On New Year’s Day, I hiked through a redwood forest along rain-gorged Lagunitas Creek, hoping to spot Coho salmon swimming upstream to spawn. The migrating salmon have been abundant here in northern California this year, as winter storms have filled drought-depleted rivers. I didn’t sight any that afternoon, perhaps because they were hiding from the (also abundant) holiday hikers. But I knew they were swimming nearby in the shadowy currents, making their pilgrimage back to the nest sites where they were hatched.
Each January, I try to distill my intentions for the coming year into a single word I can use to guide me, the way salmon use the earth’s magnetic field to find their way home. This year, my word is “align.”
In yoga practice, alignment is not about cramming your body into a pre-determined shape. It’s about attuning from the inside out to the ever-changing arrangements of flesh and bones—within the quirky limits of your unique incarnation—that best facilitate the flow of aliveness and somatic intelligence.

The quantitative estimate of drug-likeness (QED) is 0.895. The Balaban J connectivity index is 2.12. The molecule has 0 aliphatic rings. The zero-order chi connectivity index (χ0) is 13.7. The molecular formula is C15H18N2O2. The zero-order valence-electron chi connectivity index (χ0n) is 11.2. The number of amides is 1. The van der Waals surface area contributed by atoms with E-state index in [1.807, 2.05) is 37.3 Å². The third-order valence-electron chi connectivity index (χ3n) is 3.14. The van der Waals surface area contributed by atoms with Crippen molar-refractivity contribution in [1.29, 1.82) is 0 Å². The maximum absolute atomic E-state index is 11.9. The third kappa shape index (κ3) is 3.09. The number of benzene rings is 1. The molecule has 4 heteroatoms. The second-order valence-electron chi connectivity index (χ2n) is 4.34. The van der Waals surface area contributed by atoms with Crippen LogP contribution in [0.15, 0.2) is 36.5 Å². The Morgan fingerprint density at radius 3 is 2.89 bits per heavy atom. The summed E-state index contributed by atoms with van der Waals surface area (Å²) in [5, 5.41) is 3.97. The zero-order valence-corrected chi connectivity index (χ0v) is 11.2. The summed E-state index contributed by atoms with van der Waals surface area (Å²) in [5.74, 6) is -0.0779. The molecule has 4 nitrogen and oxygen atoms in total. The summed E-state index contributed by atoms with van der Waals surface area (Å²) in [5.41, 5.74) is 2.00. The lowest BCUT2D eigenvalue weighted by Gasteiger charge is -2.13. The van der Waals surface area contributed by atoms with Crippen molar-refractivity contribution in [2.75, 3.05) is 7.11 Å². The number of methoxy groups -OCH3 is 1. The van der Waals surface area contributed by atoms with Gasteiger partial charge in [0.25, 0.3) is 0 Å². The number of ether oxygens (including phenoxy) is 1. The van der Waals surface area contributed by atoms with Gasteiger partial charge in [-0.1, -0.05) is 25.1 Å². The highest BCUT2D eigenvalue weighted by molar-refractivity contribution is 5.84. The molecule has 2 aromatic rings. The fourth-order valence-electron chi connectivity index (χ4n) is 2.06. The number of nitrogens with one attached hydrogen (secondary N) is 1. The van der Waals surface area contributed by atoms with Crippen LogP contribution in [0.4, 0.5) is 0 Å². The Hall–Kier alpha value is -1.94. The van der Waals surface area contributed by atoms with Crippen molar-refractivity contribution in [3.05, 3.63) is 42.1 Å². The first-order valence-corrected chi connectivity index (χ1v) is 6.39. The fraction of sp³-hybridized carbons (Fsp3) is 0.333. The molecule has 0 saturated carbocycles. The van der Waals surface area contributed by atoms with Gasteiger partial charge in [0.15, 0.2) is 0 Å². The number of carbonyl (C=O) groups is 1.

In a similar way, I want to align the flesh and bones of my daily life—the practical details of how I spend my hours—so I can be an imperfect but willing conduit for some larger creativity and wisdom.
This involves tending to the gaps between my aspirations and my actions. For example: I aspire to maintaining mindfulness through my daily activities, as if flowing through a yoga vinyasa composed of errands and emails. But the back seat of my car is strewn with items I’ve tossed there and forgotten: sweatshirts, receipts, snack wrappers, pens, a beach umbrella, a single muddy sock. Alert: alignment opportunity!
And so that my quest for greater alignment doesn’t lead to discouragement or grandiosity, I reflect on the time someone asked the poet William Stafford—who made it a practice to write a poem every day—how he stuck with it on the days he didn’t feel inspired. He responded, “I lower my standards.”
What’s your word for 2022? Feel free to write me and let me know.
In the meantime, this weekend I’m heading back to the creek to seek those elusive salmon. And if they don’t show up, I’ll enjoy squelching through the puddles, smelling the damp earth, and appreciating whatever the current brings me.